Rapid responses are electronic comments to the editor. They enable our users to debate issues raised in articles published on bmj.com. A rapid response is first posted online. If you need the URL (web address) of an individual response, simply click on the response headline and copy the URL from the browser window. A proportion of responses will, after editing, be published online and in the print journal as letters, which are indexed in PubMed. Rapid responses are not indexed in PubMed and they are not journal articles. The BMJ reserves the right to remove responses which are being wilfully misrepresented as published articles.
"Guidance from the National Institute for Health and Care Excellence says that THRs should be recommended for treatment of end stage osteoarthritis of the hip only if the prostheses have rates of failure (or projected rates of failure) of 10% or less at 10 years or, as a minimum, a three year revision rate consistent with this."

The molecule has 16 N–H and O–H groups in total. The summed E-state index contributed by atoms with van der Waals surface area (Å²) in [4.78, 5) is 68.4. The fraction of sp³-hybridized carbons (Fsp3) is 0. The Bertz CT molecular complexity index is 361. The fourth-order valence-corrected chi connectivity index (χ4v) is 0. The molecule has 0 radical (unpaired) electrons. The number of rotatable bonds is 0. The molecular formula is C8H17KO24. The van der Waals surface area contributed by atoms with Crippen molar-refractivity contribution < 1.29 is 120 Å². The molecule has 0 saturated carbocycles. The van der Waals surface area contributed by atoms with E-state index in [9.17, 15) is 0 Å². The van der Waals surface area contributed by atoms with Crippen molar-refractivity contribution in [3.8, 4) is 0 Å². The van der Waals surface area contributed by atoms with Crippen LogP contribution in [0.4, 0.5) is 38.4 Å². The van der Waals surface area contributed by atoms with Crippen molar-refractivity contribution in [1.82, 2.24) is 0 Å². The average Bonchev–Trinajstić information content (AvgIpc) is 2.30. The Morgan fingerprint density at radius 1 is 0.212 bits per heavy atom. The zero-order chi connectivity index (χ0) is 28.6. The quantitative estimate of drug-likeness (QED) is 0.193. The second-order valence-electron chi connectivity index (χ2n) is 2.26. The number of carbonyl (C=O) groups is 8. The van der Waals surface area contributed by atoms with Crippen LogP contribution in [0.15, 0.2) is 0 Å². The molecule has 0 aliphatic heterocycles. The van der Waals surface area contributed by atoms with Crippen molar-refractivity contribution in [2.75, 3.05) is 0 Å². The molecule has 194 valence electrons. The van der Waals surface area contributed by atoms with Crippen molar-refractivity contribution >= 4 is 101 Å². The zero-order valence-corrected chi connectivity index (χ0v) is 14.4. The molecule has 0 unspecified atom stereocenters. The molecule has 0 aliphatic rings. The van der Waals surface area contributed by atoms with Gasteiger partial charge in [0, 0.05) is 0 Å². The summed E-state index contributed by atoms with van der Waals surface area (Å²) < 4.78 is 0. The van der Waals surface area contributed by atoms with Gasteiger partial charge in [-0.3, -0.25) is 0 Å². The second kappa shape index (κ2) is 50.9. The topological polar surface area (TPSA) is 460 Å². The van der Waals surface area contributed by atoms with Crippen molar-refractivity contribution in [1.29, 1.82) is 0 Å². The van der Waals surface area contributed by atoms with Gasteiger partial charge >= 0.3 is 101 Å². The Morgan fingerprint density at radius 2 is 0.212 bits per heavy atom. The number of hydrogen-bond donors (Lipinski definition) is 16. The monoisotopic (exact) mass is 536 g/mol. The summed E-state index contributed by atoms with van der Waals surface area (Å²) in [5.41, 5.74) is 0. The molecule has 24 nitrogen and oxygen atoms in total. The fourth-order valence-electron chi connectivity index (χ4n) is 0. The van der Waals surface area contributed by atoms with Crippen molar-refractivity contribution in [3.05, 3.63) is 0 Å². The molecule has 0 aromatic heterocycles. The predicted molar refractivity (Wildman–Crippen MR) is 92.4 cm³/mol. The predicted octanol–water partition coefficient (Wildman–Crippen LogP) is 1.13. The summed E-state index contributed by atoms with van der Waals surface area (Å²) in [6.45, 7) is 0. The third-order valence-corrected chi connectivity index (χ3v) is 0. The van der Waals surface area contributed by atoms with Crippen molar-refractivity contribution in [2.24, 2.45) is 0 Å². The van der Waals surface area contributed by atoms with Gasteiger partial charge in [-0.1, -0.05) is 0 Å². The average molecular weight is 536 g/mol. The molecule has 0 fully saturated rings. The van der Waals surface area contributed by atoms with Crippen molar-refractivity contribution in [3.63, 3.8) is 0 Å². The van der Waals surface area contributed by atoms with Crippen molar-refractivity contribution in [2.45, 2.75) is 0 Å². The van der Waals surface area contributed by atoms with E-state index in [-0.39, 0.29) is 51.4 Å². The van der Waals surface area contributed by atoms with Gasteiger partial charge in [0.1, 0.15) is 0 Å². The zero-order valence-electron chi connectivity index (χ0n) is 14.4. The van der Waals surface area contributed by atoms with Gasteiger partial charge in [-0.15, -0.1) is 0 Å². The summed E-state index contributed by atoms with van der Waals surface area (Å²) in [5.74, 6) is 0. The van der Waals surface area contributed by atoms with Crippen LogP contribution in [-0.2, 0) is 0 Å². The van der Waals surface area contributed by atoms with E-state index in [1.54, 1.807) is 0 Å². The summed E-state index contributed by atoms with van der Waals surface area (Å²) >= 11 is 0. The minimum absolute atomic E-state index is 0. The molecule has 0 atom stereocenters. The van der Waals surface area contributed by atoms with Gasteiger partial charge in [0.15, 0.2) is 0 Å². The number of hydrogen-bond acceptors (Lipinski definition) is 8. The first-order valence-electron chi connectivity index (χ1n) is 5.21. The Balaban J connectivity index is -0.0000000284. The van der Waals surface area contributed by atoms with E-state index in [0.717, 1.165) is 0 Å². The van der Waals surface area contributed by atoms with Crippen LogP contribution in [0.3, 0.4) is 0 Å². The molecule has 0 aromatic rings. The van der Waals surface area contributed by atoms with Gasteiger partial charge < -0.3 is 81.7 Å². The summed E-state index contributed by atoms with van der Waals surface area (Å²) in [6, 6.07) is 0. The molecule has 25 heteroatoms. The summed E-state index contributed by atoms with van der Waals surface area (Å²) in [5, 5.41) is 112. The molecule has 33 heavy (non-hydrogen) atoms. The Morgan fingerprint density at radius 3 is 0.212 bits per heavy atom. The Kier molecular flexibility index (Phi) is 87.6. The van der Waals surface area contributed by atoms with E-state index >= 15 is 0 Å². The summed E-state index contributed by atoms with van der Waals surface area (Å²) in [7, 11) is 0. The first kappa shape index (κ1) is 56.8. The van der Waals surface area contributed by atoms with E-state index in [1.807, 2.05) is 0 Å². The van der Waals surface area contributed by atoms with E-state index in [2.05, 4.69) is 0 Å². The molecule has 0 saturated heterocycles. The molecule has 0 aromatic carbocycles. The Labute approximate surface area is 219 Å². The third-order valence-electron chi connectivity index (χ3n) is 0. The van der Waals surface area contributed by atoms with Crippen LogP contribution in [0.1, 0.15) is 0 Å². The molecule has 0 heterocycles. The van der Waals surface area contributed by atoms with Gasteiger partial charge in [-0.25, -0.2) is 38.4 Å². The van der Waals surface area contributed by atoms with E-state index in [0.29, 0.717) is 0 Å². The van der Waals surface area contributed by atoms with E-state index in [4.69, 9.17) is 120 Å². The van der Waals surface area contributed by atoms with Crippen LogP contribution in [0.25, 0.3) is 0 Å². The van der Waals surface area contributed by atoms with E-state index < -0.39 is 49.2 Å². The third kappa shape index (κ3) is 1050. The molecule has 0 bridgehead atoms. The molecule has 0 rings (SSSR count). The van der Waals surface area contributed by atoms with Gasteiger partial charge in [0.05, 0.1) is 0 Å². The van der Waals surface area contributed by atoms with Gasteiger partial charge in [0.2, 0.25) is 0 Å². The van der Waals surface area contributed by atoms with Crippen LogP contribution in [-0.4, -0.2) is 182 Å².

BMJ readers and NIHR representatives alike may be interested to know that the current NICE document titled "Total hip replacement and resurfacing arthroplasty for end-stage arthritis of the hip (TA304)" which replaces NICE technology appraisal guidance 2 (TA2) issued in April 2000 and NICE technology appraisal guidance 44 (TA44) in June 2002, states:
"Prostheses for total hip replacement and resurfacing arthroplasty are recommended as treatment options for people with end-stage arthritis of the hip only if the prostheses have rates (or projected rates) of revision of 5% or less at 10 years."
I believe the original 10% failure or less at 10 years (attributed by the NIHR authors as a TA304 standard) was actually a TA2 standard but it is no longer acceptable particularly when there are so many implants available that can do much better than that. Most practising arthroplasty surgeons would agree with this assessment.
1. National Institute for Health and Care Excellence. Total hip replacement and resurfacing arthroplasty for end-stage arthritis of the hip. TA304. 2014